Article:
MANIOC - Wonderful for Researching Enslaved Ancestors


A party quiz question that used to go the rounds was "France's longest border is with what country?" The answer is: Brazil. (See our post on Overseas France) The 'joke" was that it was usually a surprise to all present. Even the French forget about Overseas France. 

This hidden forgetfulness can make research difficult to say the least. Hence, our joy at discovering Manioc, a digital library dedicated to the history and cultures of the French Caribbean, Amazonia and Guiana. It both complements and supplements the website of La Banque Numérique des Patrimoines Martiniquais (BNPM), for its greatest focus is on the enslaved people in those regions. Two databases are of particular interest:

  1. The Slaves and Freed Black People of French Guiana - These are transcriptions and extracts of declarations of births and marriages made by freed slaves who had not been previously documented. They are presented as separated PDFs that can be read online.
  2. Notarial records concerning slavery in Martinique - This is a rare treasure, indeed, containing the transcriptions of over three thousand notarial acts, relating to slaves and slave-owners of Martinique during the eighteenth century. The website claims that nearly fifteen thousand people are named, all of them indexed.

There are also hundreds of digitized books and studies, some of which also may be of interest to the genealogist of the region, such as an Almanac for all of the colonies for the year 1784.

This website surely could be of help to those of you researching your ancestors in Overseas France.

©2021 Anne Morddel

French Genealogy

Bibliothèque historique des postes et des télécommunications


Excellent discovery today, Dear Readers, excellent discovery. We began the day with a visit to our doctor on Avenue Paul Doumer, where last Saturday's rioters had smashed a few shop windows and burnt a car right in front of the clinic. (And many thanks to all of you who wrote messages of concern for our safety.) The clean-up was instantaneous; there was no graffiti, no trace of a burnt car, no broken glass. There was a toppled traffic light and one board covering one shop window. Clearly, the authorities intend to give the hoodlums, les casseurs, no opportunity to admire their work. Even cleaner was our bill of health and our doctor congratulated us on having taken better care of the weather beaten and badly engineered body than usual.

We left the clinic in a jaunty mood and took about four Métro trains to get from the sixteenth to the twentieth arrondissement, from the Trocadéro to east of Père Lachaise, from posh Paris to the not so. The purpose of the journey was to visit the newly reopened Bibliothèque historique des postes et des télécommunications, or BHPT. At the gate of a block of flats, one rings and the lock is released in reply. One crosses the courtyard and descends the drive to a low box of a building that looks very much like a cleaned up example of one of those old blacksmith or carpentry workshops that once existed at the backs of hundreds of Parisian courtyards. Most have been torn down but a tiny few remain. Many have been bought and converted to beautiful homes, the owners having kept the exterior in its original, grubby state to fool the taxman. We know of an exquisite, four-storey house hidden at the back of a courtyard on Avenue Mozart that looks from the outside like an empty warehouse about to fall down. This little box of barred windows that we approached today had nothing to hide.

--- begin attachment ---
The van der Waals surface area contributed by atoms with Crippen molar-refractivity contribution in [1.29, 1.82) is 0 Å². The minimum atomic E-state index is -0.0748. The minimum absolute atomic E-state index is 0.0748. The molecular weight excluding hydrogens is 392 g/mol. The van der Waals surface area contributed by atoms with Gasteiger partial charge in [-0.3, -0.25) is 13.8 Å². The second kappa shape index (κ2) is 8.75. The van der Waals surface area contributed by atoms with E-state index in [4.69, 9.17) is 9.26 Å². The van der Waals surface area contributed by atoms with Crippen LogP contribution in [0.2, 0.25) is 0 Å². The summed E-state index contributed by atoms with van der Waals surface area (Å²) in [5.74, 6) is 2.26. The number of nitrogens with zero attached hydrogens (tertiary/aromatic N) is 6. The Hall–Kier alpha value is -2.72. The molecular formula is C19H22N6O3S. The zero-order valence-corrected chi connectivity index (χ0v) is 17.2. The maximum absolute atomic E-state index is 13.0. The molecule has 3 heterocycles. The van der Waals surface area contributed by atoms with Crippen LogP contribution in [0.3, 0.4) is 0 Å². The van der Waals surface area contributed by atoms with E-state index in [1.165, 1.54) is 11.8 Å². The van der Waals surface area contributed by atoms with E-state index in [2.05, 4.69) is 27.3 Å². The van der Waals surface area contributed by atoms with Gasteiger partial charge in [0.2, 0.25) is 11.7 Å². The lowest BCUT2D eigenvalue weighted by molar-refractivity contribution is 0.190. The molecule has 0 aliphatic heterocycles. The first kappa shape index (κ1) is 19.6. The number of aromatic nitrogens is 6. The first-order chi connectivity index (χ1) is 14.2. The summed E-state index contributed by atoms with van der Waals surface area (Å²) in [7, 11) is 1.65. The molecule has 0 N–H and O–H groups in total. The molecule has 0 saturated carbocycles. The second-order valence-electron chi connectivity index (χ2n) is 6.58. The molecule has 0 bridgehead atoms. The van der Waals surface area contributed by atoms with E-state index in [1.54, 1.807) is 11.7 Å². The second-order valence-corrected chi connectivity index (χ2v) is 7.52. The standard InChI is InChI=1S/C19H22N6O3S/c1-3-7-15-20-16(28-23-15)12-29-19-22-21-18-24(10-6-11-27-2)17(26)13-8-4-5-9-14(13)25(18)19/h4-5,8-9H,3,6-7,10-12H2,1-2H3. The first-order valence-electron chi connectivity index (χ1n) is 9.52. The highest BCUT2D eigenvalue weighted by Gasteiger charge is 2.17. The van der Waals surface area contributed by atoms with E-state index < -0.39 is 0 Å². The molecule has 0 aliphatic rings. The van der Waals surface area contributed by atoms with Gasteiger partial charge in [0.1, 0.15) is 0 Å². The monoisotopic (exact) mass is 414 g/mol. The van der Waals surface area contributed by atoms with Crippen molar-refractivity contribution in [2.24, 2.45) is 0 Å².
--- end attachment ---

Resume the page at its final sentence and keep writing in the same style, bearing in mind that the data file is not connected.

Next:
Dear Readers, all those of you seeking or researching people who lived in France in the twentieth century, take note - this remote and obscure library is probably the last and only repository open to the public containing nearly all of the telephone directories ever published in France, her territories and her overseas departments. Almost all of them. They may be viewed on microfilm. They are particularly useful for researching the years for which the census returns are not yet available to the public.

The second precious collection of this little minx of a library is its history of the postal service. The first French postal service was created in 1576 and for the next four hundred twenty years or so, was a public service that functioned remarkably well. Why would the French genealogist care? For the maps, Dear Readers, for the maps. Long have we harped on about the value of maps showing waterways and roads used for transport in the past. They show where you might realistically expect your ancestor to have been able to travel, a valuable piece of knowledge to have in one's family research.

The BHPT has a lovely collection of maps of the post roads. The post roads were, before the railways, the most likely land routes your French ancestor would have followed. Some of the BHPT maps are digitized and may be viewed online. Whether you use these to see a possible route for your ancestor to a port of emigration or a town where work was found or where a marriage happened, they will bring a greater clarity to your understanding of your ancestors and the times in which they lived.

Good website, excellent little library -- with intelligent and helpful staff -- and superb resources. What more could one ask?

©2018 Anne Morddel

French Genealogy